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Are you comfortable riding with hands off bars?

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Are you comfortable riding with hands off bars?

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Old 06-07-13, 02:48 PM
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hobkirk
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Are you comfortable riding with hands off bars?

I cannot (or am too chicken) to peel off a rain jacket while riding. I hold (or rest my hand on) the bar when I take off or put on gloves. I need to be moving fairly fast (for the gyroscopic effect, I assume) to be remove both hands. Sometimes it's better when I am pedaling, sometimes when I am coasting. I am ultra vigilant sans hands - I keep my focus 100% on the road, I swerve with my hips to avoid flush manhole covers, etc.

You probably know exactly what I am describing. Maybe you can educate me. I am asking in this forum because maybe it's different for older folk.

I think I remember being comfortable riding w/o hands when I was younger, even though I never rode lots of miles like I do now. My 2007 Specialized Roubaix seems like it must be the definition of a "non-twitchy" bike. I like "adventure" more than most folks (i.e., I am a dope about caution). I am 67 but my general sense of balance (scrambling on rocks, climbing trees, leaning to the side from ladders) seems undiminished.

PS #1 - I have a handlebar bag that is immensely convenient for snacks, bandanas, swapping water bottles, etc.

PS #2 - I am not worried about shimmies. I do get a shimmy occasionally (including at least once with no hands), but I can stop it by pressing a thigh against the top tube. I got one at 43 MPH once (the fastest I've gone) that did NOT seem to go away when I pressed my legs against the top tube.
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Old 06-07-13, 02:52 PM
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No, I ride to be safe...that safe ain't for me.

I could ride my motorcycle 10 highway miles at one time no hands, and even pass up car by just moving my knees.
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Old 06-07-13, 02:55 PM
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I never quite got right at pedaling hands off because my toe-out posture puts a lot of (wasted) side force into the bike. I can twist a collet tightening stem 20 degrees before I'm 2 blocks away from the house. I don't even try anymore or worry about it. I got at least one hand on the bars for 35 years now.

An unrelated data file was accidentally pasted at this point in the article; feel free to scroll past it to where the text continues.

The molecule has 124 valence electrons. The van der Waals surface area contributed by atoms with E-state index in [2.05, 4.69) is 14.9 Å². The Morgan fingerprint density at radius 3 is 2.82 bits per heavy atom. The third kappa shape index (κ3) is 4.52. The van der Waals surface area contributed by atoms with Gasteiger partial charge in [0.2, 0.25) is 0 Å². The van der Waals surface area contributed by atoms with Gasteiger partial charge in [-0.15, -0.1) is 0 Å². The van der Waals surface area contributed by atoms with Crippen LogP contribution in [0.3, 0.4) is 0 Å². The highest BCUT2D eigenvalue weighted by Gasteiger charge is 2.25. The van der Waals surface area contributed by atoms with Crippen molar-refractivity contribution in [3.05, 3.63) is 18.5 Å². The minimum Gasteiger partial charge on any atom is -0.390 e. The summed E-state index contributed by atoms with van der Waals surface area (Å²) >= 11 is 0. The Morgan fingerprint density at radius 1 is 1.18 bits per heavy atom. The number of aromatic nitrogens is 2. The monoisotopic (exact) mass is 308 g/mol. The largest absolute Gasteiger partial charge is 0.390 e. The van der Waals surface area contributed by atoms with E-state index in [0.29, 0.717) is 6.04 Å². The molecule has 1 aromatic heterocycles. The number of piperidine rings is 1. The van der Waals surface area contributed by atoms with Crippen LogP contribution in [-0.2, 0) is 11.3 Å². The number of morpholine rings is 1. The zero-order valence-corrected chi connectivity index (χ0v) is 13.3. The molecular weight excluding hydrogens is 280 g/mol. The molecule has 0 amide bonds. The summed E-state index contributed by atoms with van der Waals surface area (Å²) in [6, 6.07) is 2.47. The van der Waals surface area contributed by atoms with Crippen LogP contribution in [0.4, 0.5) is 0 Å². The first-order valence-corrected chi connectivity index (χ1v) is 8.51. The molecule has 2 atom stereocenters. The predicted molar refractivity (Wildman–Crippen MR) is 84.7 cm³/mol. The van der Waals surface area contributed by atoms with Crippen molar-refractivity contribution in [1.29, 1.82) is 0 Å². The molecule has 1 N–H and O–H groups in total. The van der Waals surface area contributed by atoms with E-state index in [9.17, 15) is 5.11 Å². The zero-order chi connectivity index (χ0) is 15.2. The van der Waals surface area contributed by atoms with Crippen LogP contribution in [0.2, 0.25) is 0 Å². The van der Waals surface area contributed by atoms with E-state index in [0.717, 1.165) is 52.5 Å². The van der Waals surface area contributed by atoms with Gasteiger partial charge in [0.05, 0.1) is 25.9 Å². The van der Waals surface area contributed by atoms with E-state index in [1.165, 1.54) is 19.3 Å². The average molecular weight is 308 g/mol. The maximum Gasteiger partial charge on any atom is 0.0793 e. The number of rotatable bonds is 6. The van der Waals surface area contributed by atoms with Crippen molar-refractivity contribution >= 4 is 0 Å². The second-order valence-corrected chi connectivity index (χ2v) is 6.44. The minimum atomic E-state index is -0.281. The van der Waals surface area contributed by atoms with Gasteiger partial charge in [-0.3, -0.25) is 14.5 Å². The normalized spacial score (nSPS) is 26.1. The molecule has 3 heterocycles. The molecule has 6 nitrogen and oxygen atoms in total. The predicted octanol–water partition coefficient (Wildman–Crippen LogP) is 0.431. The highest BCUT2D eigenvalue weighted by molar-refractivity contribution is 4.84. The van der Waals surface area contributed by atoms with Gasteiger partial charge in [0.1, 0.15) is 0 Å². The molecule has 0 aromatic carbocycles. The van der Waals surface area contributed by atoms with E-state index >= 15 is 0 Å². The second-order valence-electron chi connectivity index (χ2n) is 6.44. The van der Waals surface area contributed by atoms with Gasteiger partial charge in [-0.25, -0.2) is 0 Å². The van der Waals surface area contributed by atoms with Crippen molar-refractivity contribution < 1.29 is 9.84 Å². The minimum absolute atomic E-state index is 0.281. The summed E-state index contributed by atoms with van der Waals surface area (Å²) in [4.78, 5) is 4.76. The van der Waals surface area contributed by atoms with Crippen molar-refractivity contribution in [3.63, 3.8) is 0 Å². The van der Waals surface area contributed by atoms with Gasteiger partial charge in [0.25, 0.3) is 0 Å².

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Old 06-07-13, 03:01 PM
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I can and do ride hands free but only when I need too, i.e. taking off a jacket or arm warmers, changing glasses, tearing open a Clif bar, etc. While I feel relatively secure with hands off, I do try to make it as infrequent as possible.

I haven't noticed any difference as I've gotten older (63 now).

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Old 06-07-13, 03:07 PM
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Haven't checked for a while but on some of my bikes it is easy and on some of them it is a bit precarious. Sussed it out and it depends on weight distribution on the bikes. I have noticed that "IF" I get the weight back on the saddle- then it is fine. My old OCR that was a size too small and I would never chance it but Boreas and the TCR are fine.
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Old 06-07-13, 03:25 PM
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I can, but seldom do.
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Old 06-07-13, 03:43 PM
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I never ride with both hands off the bars and only do one handed riding when I grab for my water bottle. It's just too dangerous.
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Old 06-07-13, 03:50 PM
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A lot depends on the bicycle IMO. Some are natural no handers, some others not so much.
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Old 06-07-13, 03:58 PM
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I am not good at hands off riding and my main bike has a distinct shimmy which discourages me further.
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Old 06-07-13, 04:06 PM
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Like most things, it depends on experience. If you practice, you'll get good at it and be able to do it safely - in the right circumstances.

I used to ride with someone who could descend at quite high speeds with his hands behind his back, steering with his hips. Good bike handler.
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Old 06-07-13, 04:10 PM
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Depends on which bike I'm on.

The American Eagle/Nishiki is rock solid hands free.

The Specialized Hard Rock will do it, but I have to be very careful that the rear wheel alignment is correct.

The Bacchetta Giro 20 refuses to cooperate.
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Old 06-07-13, 04:11 PM
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I do it sometimes, when I'm on the quiet streets of my neighborhood. I have a few bikes and its easier on some than with others.